In my last Emerging Horizons editorial, I talked about changes — changes in me, changes in Emerging Horizons and changes in the access laws. And although I received a lot of e-mail about the changes in me (thanks guys) I also received a few notes about the changes in the laws. More specifically about the Department of Justice’s advance notice of proposed rulemaking regarding the accessibility of furniture and equipment. In plain English — they are (among other things) looking at bed height and type (open/closed frame) in accessible hotel rooms. And for those of you following along at home, that’s something that is not regulated now. In other words, there is no such thing as an “accessible hotel bed” because there are no specifications for removable furniture.After reading my editorial, one reader asked why I didn’t voice my opinion on what the “proper” height and configuration should be. So I explained the reasons for my abstention to him. And he was kind enough to reply that he never imagined the issue was that complicated. So I thought it might be useful — perhaps even enlightening — to explain to everybody why I don’t have an opinion on the issue. And why the seemingly simple issue of bed height is a lot more complicated than it first appears.
The plain and simple truth is that there isn’t an ideal bed height. Or for that matter even a range. And I came to that conclusion from the input of thousands of readers — of all disabilities. That latter qualification is important, because it’s just not about wheelchair-users. The law protects everyone with a disability, and that includes folks using a wide variety of assistive devices — full or part time. And even those folks who choose not to use any assistive device, but simply have a disabling condition that restricts or limits their movement.
And that’s a wide range of people!
So although I hate to pigeon-hole folks, here’s a general breakdown of the three large schisms I see — at least as far as bed height and type goes.
- Wheelchair-users who need a lower bed for transfers. This is especially important if they are traveling alone, or without someone who can assist them.
- Slow walkers with joint problems who need a higher bed. These folks cannot bend or sit without extreme pain (or sometimes not at all), so if they have a higher bed they don’t have to bend much to get in and out of bed.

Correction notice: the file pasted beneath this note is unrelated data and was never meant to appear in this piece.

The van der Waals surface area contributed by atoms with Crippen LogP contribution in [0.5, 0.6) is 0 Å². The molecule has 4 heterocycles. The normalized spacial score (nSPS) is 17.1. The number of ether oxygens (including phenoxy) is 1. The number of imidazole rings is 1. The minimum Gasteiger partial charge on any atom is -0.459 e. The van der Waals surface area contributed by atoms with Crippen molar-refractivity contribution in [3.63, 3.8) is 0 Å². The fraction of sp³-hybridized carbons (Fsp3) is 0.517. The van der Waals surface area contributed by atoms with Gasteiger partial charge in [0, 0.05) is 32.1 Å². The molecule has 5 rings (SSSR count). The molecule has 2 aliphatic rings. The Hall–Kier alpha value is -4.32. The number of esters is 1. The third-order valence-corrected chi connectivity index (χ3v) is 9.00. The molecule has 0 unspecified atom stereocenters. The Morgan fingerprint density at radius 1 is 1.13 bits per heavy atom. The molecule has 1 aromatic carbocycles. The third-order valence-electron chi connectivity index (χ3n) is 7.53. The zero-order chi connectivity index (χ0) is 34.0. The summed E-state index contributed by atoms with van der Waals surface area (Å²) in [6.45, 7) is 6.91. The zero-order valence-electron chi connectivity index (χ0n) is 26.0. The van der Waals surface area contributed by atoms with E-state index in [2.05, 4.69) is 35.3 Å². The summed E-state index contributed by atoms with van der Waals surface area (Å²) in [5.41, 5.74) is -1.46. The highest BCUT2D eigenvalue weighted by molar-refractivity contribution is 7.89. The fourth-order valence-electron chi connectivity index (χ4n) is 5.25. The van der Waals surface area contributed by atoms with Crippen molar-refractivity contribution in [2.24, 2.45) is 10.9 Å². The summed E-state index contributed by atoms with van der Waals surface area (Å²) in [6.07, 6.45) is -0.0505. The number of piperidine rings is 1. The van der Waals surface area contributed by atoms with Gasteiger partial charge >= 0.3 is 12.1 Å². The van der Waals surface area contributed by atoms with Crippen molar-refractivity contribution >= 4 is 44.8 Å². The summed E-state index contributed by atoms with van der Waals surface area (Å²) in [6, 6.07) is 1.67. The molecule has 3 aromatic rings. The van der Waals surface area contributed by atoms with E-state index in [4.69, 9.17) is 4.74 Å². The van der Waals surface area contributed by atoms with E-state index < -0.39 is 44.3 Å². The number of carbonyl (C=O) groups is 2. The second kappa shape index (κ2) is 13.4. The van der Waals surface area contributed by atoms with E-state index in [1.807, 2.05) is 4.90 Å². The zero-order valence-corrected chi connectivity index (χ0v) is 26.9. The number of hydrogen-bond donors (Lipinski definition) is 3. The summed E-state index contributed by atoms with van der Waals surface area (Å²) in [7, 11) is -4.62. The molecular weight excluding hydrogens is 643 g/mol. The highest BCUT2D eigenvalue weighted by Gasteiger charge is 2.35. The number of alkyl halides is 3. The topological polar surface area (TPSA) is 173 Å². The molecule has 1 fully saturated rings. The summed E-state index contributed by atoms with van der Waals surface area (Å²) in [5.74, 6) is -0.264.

- Power wheelchair-users who travel with a portable hoyer-type lift. These folks have to have an open-frame bed (so the lift will fit under it), and most prefer a higher bed. I was a bit puzzled about the higher bed, but was later told that it makes for a safer PCA-assisted transfer (they don’t have to bend over much, thus reducing back stain and potential injury).
So there you have it. Like I said, it’s a diverse range of needs. And the problem is, how do you meet the access needs of one group without forsaking another? Not an easy assignment, at all.
Of course I have a quad friend who argues that she has to have a lower bed in order to transfer at all, while slow walkers merely prefer higher beds for comfort and safety. Although I have no doubt of her inability to transfer, I have a problem with any argument that assumes the abilities (or lack thereof) of other people. Every disability is different, and even folks with the same disability may have drastically different abilities. So in my book — and hopefully in the DOJ’s as well — everyone is equal as far as their needs are concerned.
The one thing I can say that I wish the DOJ would do, is to require public accommodations to list the height and type of beds in their accessible rooms. That way people could pick a property that is appropriate for them. On this last trip I saw a wide variety of beds, and I don’t think that’s an uncommon representation. Plus it would be pretty inexpensive to implement — how much time does it take to measure a bed and enter the information into the computer?
And coincidentally, that’s what I’ve been doing in Emerging Horizons for the past 6-7 years. After all, information is very empowering!
So that’s where I stand on the bed height issue. Above all, I’m glad I’m not on this committee, as it’s going to be a very tough issue to tackle. It will be interesting to see what the DOJ decides though!